Ethical Promotion Of Complementary Medicine: A Guide For Doctors
Complementary medicine includes a range of popular practices, from herbal supplements to massage, chiropractic treatment, and meditation – and these products and practices are growing in popularity. In fact, according to a 2012 survey, 17.7% of Americans have used natural supplements (besides vitamins and minerals), while 8.4% have consulted chiropractors and osteopaths in the past year. Despite their widespread adoption, however, many mainstream practices have failed to consider how these complementary practices fit into their approach to care.
All medical professionals today should develop a deeper understanding of complementary medicine so that they can provide informed guidance regarding the safety and suitability of these different treatments. This overview of complementary medicine practices can help you get started.
Complementary Versus Alternative
The first thing you need to understand in order to guide your patients toward appropriate complementary treatments is how those practices are different from those of alternative medicine. Historically, the two have been grouped together; the NIH even housed the National Center for Complementary and Alternative Medicine until the name was changed in 2014 to the National Center for Complementary and Integrative Health (NCCIH). Removing “Alternative Medicine” from the name was a key step towards recognizing that alternative medicine is fundamentally unproven. As the old joke goes, “what do you call evidence-based alternative medicine? Medicine!”
Alternative medicine practices like homeopathy are intended to replace medicine and are fundamentally non-scientific and useless and patients should be discouraged from pursuing these treatments. Complementary and integrative medicine, on the other hand, consists of those treatments that are used alongside traditional practices. They can still be contraindicated – for example, you can’t take St. John’s Wort with antidepressant medications – but most have scientific backing, and the NCCIH is working to fund further research.
A Selection Of Supplements
A small group of complementary and integrative treatments make up the majority of the market, and supplements lead the way. Most physicians see this in practice when asking patients what types of medications they take – you’ve likely heard lists peppered with products like fish oil, probiotics, and glucosamine and chondroitin. Each of these supplements has some research-based backing, and you may have even recommended them yourself. Things get trickier, though, when you get into the world of herbs.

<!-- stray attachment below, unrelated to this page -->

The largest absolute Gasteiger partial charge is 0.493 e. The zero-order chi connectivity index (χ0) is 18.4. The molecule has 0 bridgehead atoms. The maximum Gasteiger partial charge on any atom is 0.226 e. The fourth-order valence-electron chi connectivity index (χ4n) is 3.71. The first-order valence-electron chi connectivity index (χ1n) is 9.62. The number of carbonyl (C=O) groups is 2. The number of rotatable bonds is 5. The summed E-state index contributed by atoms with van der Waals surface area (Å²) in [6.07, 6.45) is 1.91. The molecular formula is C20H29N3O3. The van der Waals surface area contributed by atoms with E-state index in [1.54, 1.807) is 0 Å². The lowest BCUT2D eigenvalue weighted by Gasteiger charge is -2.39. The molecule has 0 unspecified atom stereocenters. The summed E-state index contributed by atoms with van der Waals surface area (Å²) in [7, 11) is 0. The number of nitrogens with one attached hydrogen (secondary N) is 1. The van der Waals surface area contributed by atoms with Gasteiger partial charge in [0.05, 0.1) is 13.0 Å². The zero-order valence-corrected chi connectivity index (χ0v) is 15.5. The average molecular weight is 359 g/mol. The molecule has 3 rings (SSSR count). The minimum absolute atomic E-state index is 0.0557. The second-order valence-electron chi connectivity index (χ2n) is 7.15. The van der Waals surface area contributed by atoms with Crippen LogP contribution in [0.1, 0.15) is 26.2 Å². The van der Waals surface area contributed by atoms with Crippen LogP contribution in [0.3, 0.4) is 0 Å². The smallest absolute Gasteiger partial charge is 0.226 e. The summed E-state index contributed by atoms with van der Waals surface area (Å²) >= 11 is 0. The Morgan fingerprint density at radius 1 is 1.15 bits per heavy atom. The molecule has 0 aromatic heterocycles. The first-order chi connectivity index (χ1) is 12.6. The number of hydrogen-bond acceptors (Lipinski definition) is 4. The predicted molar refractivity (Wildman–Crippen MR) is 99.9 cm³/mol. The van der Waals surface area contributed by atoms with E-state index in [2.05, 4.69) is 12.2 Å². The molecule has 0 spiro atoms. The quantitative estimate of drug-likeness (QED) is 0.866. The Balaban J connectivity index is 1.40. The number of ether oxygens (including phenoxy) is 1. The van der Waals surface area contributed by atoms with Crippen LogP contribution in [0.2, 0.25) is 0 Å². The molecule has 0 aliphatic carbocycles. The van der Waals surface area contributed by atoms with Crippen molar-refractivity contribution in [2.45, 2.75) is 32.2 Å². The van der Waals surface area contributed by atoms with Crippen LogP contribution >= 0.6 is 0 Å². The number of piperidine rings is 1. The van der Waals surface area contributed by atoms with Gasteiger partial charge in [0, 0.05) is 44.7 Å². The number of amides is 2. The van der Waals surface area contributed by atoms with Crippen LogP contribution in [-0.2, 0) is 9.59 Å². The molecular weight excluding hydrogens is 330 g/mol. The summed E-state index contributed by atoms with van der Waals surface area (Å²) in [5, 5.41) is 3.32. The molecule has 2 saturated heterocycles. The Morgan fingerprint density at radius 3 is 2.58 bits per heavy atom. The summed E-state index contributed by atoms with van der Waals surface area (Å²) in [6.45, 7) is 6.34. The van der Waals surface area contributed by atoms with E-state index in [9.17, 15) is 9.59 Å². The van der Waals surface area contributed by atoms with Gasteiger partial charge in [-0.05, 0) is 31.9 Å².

Patients should take greater precautions when taking herbal supplements as many are contraindicated with prescription medication, and it’s okay to ask patients to stop taking any particular supplement until you have time to research and approve it. Additionally, you should be sure to ask patients specifically about their use of any and all supplements, as many think that they don’t need to mention natural products.
Another popular complementary medical practice is chiropractic care, which focuses on spinal manipulation and can help treat musculoskeletal and nervous system disorders – and from a medical perspective there’s plenty of evidence that chiropractic treatment can help. In particular, chiropractic adjustments can be a good treatment for back and neck pain, as well as headaches. In many cases, these conditions are caused by compression in a specific area or excessive muscle tension.
When patients bring up chiropractic care, your role is to eliminate any possible risk factors. For example, patients with certain spinal injuries shouldn’t receive chiropractic treatment. It’s typically a good plan to refer to patients’ CT or MRI scans to check for more serious problems before they pursue chiropractic care.
Many doctors view acupuncture, a form of traditional Chinese medicine, with skepticism, but research has shown that this gentle treatment can be beneficial for back and neck pain, nausea, insomnia, and possibly even infertility – and most of all, it’s generally safe when performed by a trained practitioner. Acupuncture is performed by inserting very fine, sterile needles into the skin along energy lines, sometimes known as meridians, based on known correspondences. For patients who are hesitant about taking medication, acupuncture can be a good treatment option, and it can also supplement medication regimens ranging from antidepressants to painkillers.
Mindfulness And Meditation
Finally, mindfulness and meditation are central parts of the complementary medicine framework, and almost everyone can benefit from these sorts of mental health treatments.
For example, supplementary services like art therapy and horticulture therapy can help people recovering from addiction to develop new hobbies and interests and process their feelings, while mindfulness and guided meditation can help people struggling with anxiety, insomnia, or those dealing with trauma.
Complementary and integrative medicine practices don’t just work well with traditional healthcare practices, but they also work well together. That’s why, when working with patients who are interested in these types of treatments, it’s important to find the right combination of practices to best benefit your patients. By opening the conversation and learning what patients are interested in, you’re creating vital room in your practice for holistic patient care.